Reports indicate Sprint would pay $32 billion for T-Mobile

T-Mobile’s aggressive marketing and incentives to switch carriers appear to be reflected in its higher customer numbers.
T-Mobile’s aggressive marketing and incentives to switch carriers appear to be reflected in its higher customer numbers. Bloomberg

Sprint Corp. reportedly has worked out many of the terms for a $32 billion deal to acquire T-Mobile US Inc., according to varying accounts Wednesday.

Reports by Bloomberg News, The New York Times and The Wall Street Journal agreed that the deal would have Overland Park-based Sprint acquire controlling interest in the smaller T-Mobile. They disagreed about some of the details, including the degree to which T-Mobile’s parent company, Germany-based Deutsche Telekom, would remain a stockholder after a merger.

None of the reports identified its sources, citing only individuals with knowledge of the supposed deal.

The companies did not report any news of a deal, and a Sprint spokesman declined to comment.

A Sprint/T-Mobile annoucement likely won’t come until next month. Each company must perform detailed study of each others’ confidential financial and other information, work out a definitive agreement and arrange financing, The New York Times report said.

Sprint has been pushing for a deal that would add to its 54 million subscribers and allow it to more successfully challenge the much larger No. 1 Verizon and No. 2 AT&T. Buying T-Mobile would give Sprint about 92 million subscribers, or nearly as many as AT&T’s 94 million and Verizon’s 115 million, according to totals provided by Macquarie Equities Research.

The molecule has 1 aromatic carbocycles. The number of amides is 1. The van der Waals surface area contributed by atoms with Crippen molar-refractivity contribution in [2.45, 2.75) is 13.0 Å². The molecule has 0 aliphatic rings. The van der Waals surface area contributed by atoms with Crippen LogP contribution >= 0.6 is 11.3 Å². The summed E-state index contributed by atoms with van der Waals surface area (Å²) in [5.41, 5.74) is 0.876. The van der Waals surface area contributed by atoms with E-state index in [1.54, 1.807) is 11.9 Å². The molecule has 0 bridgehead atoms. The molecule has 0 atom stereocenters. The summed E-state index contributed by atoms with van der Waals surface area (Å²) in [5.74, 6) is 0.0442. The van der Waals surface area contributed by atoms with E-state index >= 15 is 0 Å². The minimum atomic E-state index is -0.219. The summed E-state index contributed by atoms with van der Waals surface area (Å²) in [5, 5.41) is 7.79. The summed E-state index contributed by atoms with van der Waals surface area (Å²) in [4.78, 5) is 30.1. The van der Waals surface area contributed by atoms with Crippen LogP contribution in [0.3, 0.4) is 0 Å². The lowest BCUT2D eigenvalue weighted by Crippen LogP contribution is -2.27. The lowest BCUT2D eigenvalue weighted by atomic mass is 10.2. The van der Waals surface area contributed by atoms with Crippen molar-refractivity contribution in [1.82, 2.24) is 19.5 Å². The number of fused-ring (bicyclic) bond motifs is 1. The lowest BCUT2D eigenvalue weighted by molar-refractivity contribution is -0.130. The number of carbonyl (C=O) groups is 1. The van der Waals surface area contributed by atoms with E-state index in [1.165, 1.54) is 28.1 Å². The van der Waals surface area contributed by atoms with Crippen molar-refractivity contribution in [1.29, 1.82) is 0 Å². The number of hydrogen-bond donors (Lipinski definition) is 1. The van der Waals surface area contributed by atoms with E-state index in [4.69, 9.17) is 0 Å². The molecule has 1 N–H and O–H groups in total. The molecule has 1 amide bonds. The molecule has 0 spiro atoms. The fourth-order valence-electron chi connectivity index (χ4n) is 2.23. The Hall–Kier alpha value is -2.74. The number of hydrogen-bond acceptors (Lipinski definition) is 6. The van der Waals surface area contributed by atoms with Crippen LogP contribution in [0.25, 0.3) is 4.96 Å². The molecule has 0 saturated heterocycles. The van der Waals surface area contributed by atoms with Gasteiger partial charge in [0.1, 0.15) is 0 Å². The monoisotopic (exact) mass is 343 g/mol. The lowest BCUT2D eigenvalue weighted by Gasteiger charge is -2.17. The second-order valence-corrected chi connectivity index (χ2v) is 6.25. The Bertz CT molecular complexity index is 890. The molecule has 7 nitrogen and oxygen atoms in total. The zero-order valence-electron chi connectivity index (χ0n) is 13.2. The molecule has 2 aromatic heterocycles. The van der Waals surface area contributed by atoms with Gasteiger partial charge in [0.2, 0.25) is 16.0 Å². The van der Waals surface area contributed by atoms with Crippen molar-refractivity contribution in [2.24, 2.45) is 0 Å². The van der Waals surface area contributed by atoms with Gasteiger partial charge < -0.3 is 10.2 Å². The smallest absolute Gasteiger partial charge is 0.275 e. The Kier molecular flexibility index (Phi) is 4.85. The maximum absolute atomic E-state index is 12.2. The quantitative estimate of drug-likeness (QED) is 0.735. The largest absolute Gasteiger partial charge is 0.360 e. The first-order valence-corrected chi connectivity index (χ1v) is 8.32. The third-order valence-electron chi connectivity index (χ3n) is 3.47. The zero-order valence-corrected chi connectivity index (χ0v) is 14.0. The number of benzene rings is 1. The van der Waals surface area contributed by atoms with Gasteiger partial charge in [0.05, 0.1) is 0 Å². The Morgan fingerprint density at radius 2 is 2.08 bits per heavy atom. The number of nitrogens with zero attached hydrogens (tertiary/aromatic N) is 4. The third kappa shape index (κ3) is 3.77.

A combination of the No. 3 and No. 4 U.S. carriers also would allow the companies to cut costs where they would have duplication, such as in retail stores, customer call centers or other areas. In that regard, a merger could have an important job impact in the Kansas City area, where Sprint is one of the largest employers.

According to all three accounts, Sprint would pay about $40 a share for T-Mobile stock. The value would involve a combination of cash and shares of Sprint, which Bloomberg said would be split evenly.

Shares of T-Mobile rose 8 cents Wednesday to close at $34.28. Sprint shares lost 10 cents and closed at $9.40. The reports of a deal came after the stock market had closed.